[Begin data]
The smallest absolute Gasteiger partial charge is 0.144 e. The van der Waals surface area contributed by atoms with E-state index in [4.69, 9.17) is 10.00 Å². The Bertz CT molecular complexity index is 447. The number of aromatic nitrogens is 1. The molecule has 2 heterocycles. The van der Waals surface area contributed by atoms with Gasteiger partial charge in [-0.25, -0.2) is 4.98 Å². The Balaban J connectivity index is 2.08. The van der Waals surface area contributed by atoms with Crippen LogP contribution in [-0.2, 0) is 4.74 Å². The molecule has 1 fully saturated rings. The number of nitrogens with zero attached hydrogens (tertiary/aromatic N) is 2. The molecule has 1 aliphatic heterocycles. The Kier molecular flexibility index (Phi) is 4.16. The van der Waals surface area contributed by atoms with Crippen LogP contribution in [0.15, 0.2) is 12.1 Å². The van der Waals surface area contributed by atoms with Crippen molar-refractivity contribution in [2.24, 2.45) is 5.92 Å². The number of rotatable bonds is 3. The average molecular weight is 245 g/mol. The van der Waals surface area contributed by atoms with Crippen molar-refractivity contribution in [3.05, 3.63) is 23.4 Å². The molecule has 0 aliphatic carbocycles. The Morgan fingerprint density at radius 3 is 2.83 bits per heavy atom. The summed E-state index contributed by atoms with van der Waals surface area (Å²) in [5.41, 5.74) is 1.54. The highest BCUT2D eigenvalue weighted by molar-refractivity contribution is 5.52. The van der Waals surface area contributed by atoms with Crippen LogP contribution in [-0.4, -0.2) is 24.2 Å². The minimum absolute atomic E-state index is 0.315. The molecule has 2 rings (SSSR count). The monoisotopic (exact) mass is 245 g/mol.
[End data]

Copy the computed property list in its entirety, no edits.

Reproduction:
The smallest absolute Gasteiger partial charge is 0.144 e. The van der Waals surface area contributed by atoms with E-state index in [4.69, 9.17) is 10.00 Å². The Bertz CT molecular complexity index is 447. The number of aromatic nitrogens is 1. The molecule has 2 heterocycles. The van der Waals surface area contributed by atoms with Gasteiger partial charge in [-0.25, -0.2) is 4.98 Å². The Balaban J connectivity index is 2.08. The van der Waals surface area contributed by atoms with Crippen LogP contribution in [-0.2, 0) is 4.74 Å². The molecule has 1 fully saturated rings. The number of nitrogens with zero attached hydrogens (tertiary/aromatic N) is 2. The molecule has 1 aliphatic heterocycles. The Kier molecular flexibility index (Phi) is 4.16. The van der Waals surface area contributed by atoms with Crippen LogP contribution in [0.15, 0.2) is 12.1 Å². The van der Waals surface area contributed by atoms with Crippen molar-refractivity contribution in [2.24, 2.45) is 5.92 Å². The number of rotatable bonds is 3. The average molecular weight is 245 g/mol. The van der Waals surface area contributed by atoms with Crippen molar-refractivity contribution in [3.05, 3.63) is 23.4 Å². The molecule has 0 aliphatic carbocycles. The Morgan fingerprint density at radius 3 is 2.83 bits per heavy atom. The summed E-state index contributed by atoms with van der Waals surface area (Å²) in [5.41, 5.74) is 1.54. The highest BCUT2D eigenvalue weighted by molar-refractivity contribution is 5.52. The van der Waals surface area contributed by atoms with Crippen LogP contribution in [-0.4, -0.2) is 24.2 Å². The minimum absolute atomic E-state index is 0.315. The molecule has 2 rings (SSSR count). The monoisotopic (exact) mass is 245 g/mol.